We don't need the Ministry of Truth; we deceive ourselves just fine. From an article in the Philadelphia Inquirer today:
A third of the American public believes U.S. forces have found weapons of mass destruction in Iraq, according to a recent poll. Twenty-two percent said Iraq actually used chemical or biological weapons.(Neither of which is true, in case any of you are American). On top of that, before the war, half of those polled in a survey said Iraqis were among the 19 hijackers on Sept. 11, when none actually were. I'm wondering whether the title of the article is a coincidental or conscious reference to Dr. Strangelove.
Update: That's 22% of Americans believe Saddam used WMD during this war. As someone pointed out via e-mail, Saddam did indeed use chemical weapons against the Kurds, and possibly at other times. But he didn't use any during this war.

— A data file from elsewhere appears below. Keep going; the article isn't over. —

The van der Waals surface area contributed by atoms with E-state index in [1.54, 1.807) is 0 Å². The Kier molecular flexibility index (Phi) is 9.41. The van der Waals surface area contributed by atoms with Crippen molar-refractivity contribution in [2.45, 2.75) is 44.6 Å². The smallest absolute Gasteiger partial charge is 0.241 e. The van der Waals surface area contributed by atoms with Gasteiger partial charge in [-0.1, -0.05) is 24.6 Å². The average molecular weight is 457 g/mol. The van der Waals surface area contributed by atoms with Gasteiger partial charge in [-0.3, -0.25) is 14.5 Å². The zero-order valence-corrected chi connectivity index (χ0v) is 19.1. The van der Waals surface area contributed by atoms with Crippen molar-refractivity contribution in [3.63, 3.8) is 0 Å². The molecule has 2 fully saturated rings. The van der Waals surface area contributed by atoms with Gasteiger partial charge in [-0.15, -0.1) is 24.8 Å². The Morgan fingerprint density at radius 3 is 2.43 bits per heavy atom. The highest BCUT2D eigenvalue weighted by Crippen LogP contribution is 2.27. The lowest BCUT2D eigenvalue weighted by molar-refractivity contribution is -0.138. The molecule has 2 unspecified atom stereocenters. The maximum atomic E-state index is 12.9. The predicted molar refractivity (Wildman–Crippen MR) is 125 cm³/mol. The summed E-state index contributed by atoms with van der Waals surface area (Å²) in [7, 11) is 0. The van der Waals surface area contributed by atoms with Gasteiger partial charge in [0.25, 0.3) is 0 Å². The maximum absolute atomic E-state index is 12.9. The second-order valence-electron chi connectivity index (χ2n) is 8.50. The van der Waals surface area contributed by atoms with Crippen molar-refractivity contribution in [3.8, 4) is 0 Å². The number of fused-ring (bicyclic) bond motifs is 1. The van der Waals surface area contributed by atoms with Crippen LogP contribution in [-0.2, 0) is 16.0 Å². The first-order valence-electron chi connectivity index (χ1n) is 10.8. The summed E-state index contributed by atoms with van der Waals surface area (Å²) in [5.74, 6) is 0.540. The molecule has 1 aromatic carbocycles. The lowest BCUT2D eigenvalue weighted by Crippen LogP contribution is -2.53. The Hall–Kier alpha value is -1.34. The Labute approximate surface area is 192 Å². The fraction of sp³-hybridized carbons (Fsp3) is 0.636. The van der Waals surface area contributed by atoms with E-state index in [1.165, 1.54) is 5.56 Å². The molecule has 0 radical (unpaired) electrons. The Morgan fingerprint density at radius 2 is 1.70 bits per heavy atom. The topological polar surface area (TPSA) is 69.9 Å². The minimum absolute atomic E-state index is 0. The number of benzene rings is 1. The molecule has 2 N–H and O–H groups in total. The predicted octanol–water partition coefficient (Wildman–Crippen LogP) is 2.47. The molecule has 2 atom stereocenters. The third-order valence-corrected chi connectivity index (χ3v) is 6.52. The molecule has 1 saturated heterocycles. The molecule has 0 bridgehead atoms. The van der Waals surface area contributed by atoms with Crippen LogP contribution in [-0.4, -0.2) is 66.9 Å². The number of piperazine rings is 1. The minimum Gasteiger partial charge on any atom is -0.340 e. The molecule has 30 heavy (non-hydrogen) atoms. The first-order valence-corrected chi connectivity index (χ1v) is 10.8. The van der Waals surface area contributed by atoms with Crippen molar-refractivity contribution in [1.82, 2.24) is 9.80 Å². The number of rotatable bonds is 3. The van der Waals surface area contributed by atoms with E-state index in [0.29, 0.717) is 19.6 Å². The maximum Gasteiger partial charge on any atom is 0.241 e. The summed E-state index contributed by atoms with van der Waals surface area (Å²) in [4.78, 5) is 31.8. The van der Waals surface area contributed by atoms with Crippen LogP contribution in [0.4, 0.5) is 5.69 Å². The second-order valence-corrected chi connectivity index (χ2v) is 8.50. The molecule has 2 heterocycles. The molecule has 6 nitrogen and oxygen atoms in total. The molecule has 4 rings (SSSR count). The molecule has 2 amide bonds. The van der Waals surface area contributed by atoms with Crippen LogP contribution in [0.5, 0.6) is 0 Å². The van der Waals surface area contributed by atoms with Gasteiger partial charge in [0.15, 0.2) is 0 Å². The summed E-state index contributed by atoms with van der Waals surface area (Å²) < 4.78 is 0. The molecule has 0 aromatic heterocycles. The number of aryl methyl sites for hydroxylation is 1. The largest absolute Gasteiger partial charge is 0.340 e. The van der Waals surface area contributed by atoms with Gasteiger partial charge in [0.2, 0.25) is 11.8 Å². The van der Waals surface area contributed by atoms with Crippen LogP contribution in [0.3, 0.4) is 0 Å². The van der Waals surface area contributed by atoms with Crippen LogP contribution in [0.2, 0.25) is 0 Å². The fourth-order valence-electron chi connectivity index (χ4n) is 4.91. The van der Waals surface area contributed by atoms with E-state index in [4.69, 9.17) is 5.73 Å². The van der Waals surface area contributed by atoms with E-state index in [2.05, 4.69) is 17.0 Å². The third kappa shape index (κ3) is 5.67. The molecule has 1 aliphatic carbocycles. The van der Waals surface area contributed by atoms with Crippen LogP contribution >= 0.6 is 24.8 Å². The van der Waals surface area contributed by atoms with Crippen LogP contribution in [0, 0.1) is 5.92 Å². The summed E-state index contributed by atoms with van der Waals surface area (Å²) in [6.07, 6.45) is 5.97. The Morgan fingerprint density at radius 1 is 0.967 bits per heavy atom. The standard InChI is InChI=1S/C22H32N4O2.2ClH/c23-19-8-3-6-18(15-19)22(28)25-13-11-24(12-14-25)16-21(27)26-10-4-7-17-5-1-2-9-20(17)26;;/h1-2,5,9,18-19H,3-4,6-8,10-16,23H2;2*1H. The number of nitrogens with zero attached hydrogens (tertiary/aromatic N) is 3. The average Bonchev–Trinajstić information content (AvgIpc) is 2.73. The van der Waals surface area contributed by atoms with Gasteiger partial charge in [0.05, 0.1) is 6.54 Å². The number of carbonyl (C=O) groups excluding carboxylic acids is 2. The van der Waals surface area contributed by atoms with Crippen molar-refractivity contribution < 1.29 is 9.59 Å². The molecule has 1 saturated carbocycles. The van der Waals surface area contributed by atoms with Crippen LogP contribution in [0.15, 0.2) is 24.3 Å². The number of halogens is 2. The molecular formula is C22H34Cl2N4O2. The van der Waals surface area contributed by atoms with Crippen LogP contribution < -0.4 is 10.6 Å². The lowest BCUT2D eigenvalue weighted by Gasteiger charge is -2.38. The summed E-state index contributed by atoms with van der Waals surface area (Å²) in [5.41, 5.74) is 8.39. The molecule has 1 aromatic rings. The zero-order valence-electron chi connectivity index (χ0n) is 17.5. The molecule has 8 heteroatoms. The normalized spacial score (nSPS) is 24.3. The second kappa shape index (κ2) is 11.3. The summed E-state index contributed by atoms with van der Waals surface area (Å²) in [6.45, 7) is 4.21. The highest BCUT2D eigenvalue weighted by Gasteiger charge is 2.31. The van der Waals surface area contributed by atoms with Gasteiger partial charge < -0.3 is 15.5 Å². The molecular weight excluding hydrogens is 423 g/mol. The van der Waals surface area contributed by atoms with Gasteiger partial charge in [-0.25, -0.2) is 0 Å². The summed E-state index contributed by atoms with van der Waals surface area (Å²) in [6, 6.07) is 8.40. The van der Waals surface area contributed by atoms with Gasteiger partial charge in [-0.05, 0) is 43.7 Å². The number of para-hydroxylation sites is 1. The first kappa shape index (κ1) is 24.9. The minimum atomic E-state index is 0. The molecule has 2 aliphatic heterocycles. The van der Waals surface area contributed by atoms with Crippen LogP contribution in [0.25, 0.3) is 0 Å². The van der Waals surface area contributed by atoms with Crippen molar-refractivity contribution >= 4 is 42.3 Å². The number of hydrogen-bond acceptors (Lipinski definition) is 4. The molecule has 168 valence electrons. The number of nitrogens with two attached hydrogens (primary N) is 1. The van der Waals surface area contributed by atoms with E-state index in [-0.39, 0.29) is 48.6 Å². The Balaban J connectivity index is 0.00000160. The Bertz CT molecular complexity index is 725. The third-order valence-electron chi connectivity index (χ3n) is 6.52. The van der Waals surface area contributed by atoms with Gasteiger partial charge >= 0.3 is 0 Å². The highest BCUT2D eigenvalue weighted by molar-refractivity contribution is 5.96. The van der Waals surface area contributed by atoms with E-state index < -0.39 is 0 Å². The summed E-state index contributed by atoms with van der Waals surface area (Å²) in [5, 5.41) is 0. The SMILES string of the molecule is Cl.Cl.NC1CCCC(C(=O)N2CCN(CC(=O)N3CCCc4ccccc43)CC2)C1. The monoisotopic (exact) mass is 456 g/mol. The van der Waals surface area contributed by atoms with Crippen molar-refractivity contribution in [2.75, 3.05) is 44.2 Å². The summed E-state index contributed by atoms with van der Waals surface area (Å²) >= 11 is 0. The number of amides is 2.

Oh hell, it's crisis season. My own 2700-word masterpiece of self-obsession was merely the tip of the iceberg, it seems. Everyone's having crises revolving around "what do I do with my life?", "what have I done with my life?", "who the hell am I?" and "who do I want to be?" It's the end of term, and for many of us the end of our university careers and the beginning of the Rest Of Our Lives™. It's just mind-bogglingly scary, so no wonder we're all having crises. There's also been some sickeningly petty political maneuvering going on in our own little social circle that's just too sad to mention in detail.
So I want to send out a big communal hug to everybody. I'm not nearly as fragile as my Identity Crisis entry made me sound, and things are not nearly as bad as they seem. Everything will be alright, everyone. Hang in there.
A final, unrelated thought: if you can't know things, it's almost as useful to know people who know those things. Like how to write a good CV. Thanks, guys.